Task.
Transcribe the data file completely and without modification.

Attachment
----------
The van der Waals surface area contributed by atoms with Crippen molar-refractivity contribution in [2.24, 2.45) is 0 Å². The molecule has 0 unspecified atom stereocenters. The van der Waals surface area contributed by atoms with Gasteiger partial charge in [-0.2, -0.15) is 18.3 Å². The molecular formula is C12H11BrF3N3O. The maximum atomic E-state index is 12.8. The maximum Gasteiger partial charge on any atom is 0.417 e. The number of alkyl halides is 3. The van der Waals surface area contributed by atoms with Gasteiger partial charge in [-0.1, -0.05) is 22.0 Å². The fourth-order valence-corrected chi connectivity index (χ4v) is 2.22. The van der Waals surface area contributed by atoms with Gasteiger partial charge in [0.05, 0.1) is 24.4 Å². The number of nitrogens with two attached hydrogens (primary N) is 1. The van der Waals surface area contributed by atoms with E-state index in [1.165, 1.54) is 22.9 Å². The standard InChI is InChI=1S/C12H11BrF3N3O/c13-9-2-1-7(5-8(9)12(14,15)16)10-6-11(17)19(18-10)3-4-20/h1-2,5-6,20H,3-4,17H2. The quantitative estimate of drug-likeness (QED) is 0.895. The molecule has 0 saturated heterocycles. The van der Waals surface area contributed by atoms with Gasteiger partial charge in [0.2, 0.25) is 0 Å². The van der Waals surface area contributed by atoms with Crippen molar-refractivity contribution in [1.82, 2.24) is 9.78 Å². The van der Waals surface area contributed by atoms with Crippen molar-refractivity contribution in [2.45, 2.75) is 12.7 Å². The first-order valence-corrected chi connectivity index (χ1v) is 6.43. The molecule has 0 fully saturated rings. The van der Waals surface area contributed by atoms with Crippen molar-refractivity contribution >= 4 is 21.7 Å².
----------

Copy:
The van der Waals surface area contributed by atoms with Crippen molar-refractivity contribution in [2.24, 2.45) is 0 Å². The molecule has 0 unspecified atom stereocenters. The van der Waals surface area contributed by atoms with Gasteiger partial charge in [-0.2, -0.15) is 18.3 Å². The molecular formula is C12H11BrF3N3O. The maximum atomic E-state index is 12.8. The maximum Gasteiger partial charge on any atom is 0.417 e. The number of alkyl halides is 3. The van der Waals surface area contributed by atoms with Gasteiger partial charge in [-0.1, -0.05) is 22.0 Å². The fourth-order valence-corrected chi connectivity index (χ4v) is 2.22. The van der Waals surface area contributed by atoms with Gasteiger partial charge in [0.05, 0.1) is 24.4 Å². The number of nitrogens with two attached hydrogens (primary N) is 1. The van der Waals surface area contributed by atoms with E-state index in [1.165, 1.54) is 22.9 Å². The standard InChI is InChI=1S/C12H11BrF3N3O/c13-9-2-1-7(5-8(9)12(14,15)16)10-6-11(17)19(18-10)3-4-20/h1-2,5-6,20H,3-4,17H2. The quantitative estimate of drug-likeness (QED) is 0.895. The molecule has 0 saturated heterocycles. The van der Waals surface area contributed by atoms with Gasteiger partial charge in [0.2, 0.25) is 0 Å². The van der Waals surface area contributed by atoms with Crippen molar-refractivity contribution in [1.82, 2.24) is 9.78 Å². The van der Waals surface area contributed by atoms with Crippen molar-refractivity contribution in [2.45, 2.75) is 12.7 Å². The first-order valence-corrected chi connectivity index (χ1v) is 6.43. The molecule has 0 fully saturated rings. The van der Waals surface area contributed by atoms with Crippen molar-refractivity contribution >= 4 is 21.7 Å².